• The Cockney Poets
    The Cockney Poets
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    Jill Finch talks about some of the Poets that feature in her walk The City By The Book – part of The Literary Footprints Festival The great church of St Mary le Bow stands on Cheapside and it’s always been said that if you are born within the sound of its bells you are a…

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  • The Street of Wonderful Possibilities
    The Street of Wonderful Possibilities
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    Stephen Benton talks about a special Chelsea Street. You can join him there on his walk for the Literary Footprints Festival on 12th and 24th October Chelsea has many literary connections and so it is fitting that Footprints have included a walk through Chelsea as part of the Literary Footprints festival this October. Join Stephen…

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  • Kings and Queens in London – Henry III
    Kings and Queens in London – Henry III
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    Continuing our series looking at the legacy of English monarchs in London. This time Henry III Considering his reign spanned 55 years, it is not surprising that Henry III left more of a legacy to London than some of the other kings we have looked at in this series. Henry III certainly didn’t have an…

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  • The First Londoner
    The First Londoner
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    Rob Smith looks at very special human remains that could be the oldest Londoner. Next summer you can visit the site where they were found with him We often start the story of London with the Romans, but if you visit the Natural History Museum or the Museum of London you can see evidence of…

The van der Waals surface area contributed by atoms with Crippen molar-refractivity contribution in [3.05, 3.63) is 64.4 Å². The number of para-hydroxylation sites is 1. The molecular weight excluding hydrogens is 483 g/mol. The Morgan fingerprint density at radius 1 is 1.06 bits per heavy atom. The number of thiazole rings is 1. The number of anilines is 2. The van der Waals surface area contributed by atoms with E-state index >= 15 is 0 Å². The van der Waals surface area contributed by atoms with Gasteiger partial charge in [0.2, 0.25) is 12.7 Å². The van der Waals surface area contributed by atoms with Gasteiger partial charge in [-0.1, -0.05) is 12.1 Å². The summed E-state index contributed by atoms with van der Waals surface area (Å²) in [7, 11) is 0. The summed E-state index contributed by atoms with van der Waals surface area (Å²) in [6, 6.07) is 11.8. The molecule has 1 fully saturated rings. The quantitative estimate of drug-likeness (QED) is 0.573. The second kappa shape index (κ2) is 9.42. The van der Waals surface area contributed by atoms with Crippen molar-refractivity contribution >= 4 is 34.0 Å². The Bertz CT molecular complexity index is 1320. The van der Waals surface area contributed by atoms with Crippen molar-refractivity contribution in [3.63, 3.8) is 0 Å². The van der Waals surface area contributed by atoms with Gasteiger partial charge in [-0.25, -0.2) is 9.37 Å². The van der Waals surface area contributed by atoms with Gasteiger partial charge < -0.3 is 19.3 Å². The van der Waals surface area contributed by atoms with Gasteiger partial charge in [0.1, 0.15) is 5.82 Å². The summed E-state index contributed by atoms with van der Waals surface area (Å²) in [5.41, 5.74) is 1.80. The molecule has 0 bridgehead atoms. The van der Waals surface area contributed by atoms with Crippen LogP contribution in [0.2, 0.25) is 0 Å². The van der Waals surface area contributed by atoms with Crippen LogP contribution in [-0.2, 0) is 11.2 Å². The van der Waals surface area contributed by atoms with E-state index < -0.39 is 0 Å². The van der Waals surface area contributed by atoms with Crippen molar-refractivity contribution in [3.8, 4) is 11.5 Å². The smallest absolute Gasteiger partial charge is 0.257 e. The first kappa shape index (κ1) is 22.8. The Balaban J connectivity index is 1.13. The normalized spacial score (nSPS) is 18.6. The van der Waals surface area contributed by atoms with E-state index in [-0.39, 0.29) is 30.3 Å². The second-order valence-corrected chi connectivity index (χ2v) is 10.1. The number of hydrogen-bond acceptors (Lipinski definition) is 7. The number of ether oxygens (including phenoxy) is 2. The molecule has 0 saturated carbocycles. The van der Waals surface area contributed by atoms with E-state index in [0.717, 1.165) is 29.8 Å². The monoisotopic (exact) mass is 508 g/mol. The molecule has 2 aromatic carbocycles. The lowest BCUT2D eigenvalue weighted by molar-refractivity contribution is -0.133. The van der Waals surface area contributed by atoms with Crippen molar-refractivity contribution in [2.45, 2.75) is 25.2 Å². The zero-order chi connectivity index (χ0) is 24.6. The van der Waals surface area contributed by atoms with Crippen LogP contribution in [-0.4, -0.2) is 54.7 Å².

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  • Plantation Lane
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    Paul Surma talks about one of the City of London’s newer alleyways that features in his Hidden Streets and Alleys of the City Walk The City of London is full of sharp turns, dark corners and narrow alleyways, many of which have been there since the Medieval times and longer.However the City of London has…

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  • Teresa Cornelys And London’s First Night Club
    Teresa Cornelys And London’s First Night Club
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    Michael Duncan has a story of 18th century nightlife that features in his Wild and Wonderful Women of Soho walk which runs again on September 29th Theresa Cornelys was perhaps the quintessential Soho character: inventive, clever, talented, and useless with money.  She arrived in Soho in 1760, aged 37 Little known about her early life but…

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  • A Creekmouth Love Letter
    A Creekmouth Love Letter
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    One of Rob Smith’s guests on his last Industrial History of Dagenham Dock walk had an interesting reason for joining the walk. One of the great things I like about being a guide is when people bring their own stories to the walk. Meeting someone with a family story about the area is so exciting,…

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